- The Method
- Practitioners/Classes and Events
- The Profession
By Darcia Dexter Negrin, GCFT
“You want me to what???” The instructor repeats, “Scoop in the abs, slide your ribs down the front of you, shoulder blades down the back of you and BREATHE.” Little did I realize, that was only the preparation for the hour that followed. We moved from one exercise to the next at what felt like lightning speed. Some had fairly straightforward names like the Roll Up and Spine Stretch Forward, others like the Swan Dive, Saw, and Seal Puppy did not hint at what the position or purpose might be. Who were all these people around me with great bodies and how did they know what “going into the Hundreds” meant?
I was doing my best to keep up, however as a Feldenkrais® practitioner new to Pilates, it was a shock to my system. For ten years I had embraced the ideas of going slowly, doing less and resting often during a Feldenkrais Awareness Through Movement® lesson. When I worked with a practitioner one-on-one during a Functional Integration® lesson, I was reminded through gentle touch and specific verbal cueing that letting my belly and inner thigh muscles unclench allowed for greater fluidity in everyday movements such as sitting, standing, turning and walking. To scoop in or let go, that is the question.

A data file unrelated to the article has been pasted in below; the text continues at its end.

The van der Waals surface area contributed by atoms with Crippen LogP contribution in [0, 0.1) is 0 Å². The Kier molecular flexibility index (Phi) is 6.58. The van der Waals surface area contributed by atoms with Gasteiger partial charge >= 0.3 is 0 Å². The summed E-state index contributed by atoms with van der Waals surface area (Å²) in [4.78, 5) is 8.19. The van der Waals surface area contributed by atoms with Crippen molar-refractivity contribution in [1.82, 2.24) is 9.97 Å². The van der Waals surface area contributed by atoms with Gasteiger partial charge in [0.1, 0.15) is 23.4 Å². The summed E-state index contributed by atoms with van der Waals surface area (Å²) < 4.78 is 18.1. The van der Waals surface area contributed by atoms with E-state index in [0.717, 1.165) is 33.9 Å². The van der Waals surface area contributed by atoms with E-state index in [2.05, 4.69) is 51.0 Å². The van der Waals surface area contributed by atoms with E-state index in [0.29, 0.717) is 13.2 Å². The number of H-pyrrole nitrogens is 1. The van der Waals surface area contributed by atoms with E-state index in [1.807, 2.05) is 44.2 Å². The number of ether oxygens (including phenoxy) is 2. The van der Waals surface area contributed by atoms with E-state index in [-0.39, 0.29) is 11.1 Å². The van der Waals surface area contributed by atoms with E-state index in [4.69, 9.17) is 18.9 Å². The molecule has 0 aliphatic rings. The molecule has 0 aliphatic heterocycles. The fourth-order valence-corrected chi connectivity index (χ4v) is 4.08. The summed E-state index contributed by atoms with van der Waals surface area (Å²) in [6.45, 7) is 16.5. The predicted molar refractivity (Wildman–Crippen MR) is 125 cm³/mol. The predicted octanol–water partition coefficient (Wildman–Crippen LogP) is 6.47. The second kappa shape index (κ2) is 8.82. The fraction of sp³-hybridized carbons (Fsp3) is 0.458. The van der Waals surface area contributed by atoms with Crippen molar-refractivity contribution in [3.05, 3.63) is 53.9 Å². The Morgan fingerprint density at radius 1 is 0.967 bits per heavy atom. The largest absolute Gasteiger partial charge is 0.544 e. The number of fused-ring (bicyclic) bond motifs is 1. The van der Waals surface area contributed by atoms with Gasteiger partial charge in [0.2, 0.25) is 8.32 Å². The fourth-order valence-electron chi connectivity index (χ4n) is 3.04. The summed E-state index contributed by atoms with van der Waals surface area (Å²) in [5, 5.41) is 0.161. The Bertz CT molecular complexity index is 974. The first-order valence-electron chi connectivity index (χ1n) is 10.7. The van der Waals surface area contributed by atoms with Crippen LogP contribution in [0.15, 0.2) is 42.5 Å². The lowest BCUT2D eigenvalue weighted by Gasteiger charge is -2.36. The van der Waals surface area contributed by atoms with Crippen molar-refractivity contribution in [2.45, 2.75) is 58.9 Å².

Like learning a second “movement language,” going through the Pilates training helped me to understand when to do what and why. I could feel that the movements were similar, but what was different was the intention. On the surface they appear as diverse as Spanish and French however, at the core of these methods is awareness and attention, strength and flexibility. Clearly they are rooted in similar thoughts and ideas, much like Latin provides the foundation for Romance languages. Words like “control,” “flow,” “concentration,” and “precision” are often used in association with Pilates while “slowly,” “gently,” “explore,” and “imagine,” more aptly apply to the Feldenkrais Method.
Pilates fulfills its promise that “…in 10 sessions you’ll feel different, 20 sessions you’ll look different, and in 30 sessions you’ll have a new body.” After six months of intensive training, followed by six months of observation, student teaching and regular workouts, I could keep up with my Pilates classmates and fit into clothes I hadn’t worn in years. The Feldenkrais Method never gave me the “bod,” but it allowed me to stick with Pilates in order to become proficient in, and still learning, the two languages.
Being able to use the Feldenkrais Method to teach a Pilates class gives my students more options on their Pelvic Curl or Chest Lift, less shock of physical multi-tasking, and the support to find their own language through movement.